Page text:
This dissertation studies one particular aspect of providing communication security: firewall technology. Our work provides a framework in the form of a waterfall model within which firewall systems and their components can be designed and evaluated. We introduce a reference model that captures existing firewall technology and allows for an extension to networking technologies to which it was not applied previously. The essential components of the reference model are authentication,
integrity assurance, access control, audit, and their enforcement. All components
are governed by a centralized security policy, and they can be deployed in a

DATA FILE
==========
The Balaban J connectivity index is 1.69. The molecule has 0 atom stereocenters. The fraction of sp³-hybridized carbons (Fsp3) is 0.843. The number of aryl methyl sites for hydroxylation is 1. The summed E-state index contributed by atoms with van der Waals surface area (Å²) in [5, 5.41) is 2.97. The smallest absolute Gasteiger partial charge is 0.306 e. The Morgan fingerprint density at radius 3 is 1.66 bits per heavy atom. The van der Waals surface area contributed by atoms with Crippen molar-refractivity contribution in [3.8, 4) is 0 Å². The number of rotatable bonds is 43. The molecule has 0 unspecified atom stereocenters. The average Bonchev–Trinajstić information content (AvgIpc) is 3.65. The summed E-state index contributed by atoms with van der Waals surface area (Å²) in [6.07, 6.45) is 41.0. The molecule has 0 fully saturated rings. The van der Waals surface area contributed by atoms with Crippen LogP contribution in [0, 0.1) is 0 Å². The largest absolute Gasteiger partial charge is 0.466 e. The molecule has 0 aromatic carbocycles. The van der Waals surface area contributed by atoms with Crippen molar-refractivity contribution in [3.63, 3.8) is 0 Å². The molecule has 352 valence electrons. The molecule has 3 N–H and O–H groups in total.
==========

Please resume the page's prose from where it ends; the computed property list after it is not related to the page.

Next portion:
distributed fashion to achieve scaling. We introduce a formalism that is based on Hierarchical Colored Petri Nets (HCPN)to descibe the functionality of mechanisms used by firewall technology. HCPN's
provide us with a means of descriptions, composition, simulation, and analysis of firewall systems.
The implementation of a firewall depends on its underlying network technologies. We describe the concept of authenticated signaling and report on the design, implementation, and exploration of its realization for asynchronous transfer mode
(ATM) signaling, using above reference model. The resulting security mechanism
can be used as a building block in the construction of firewall systems.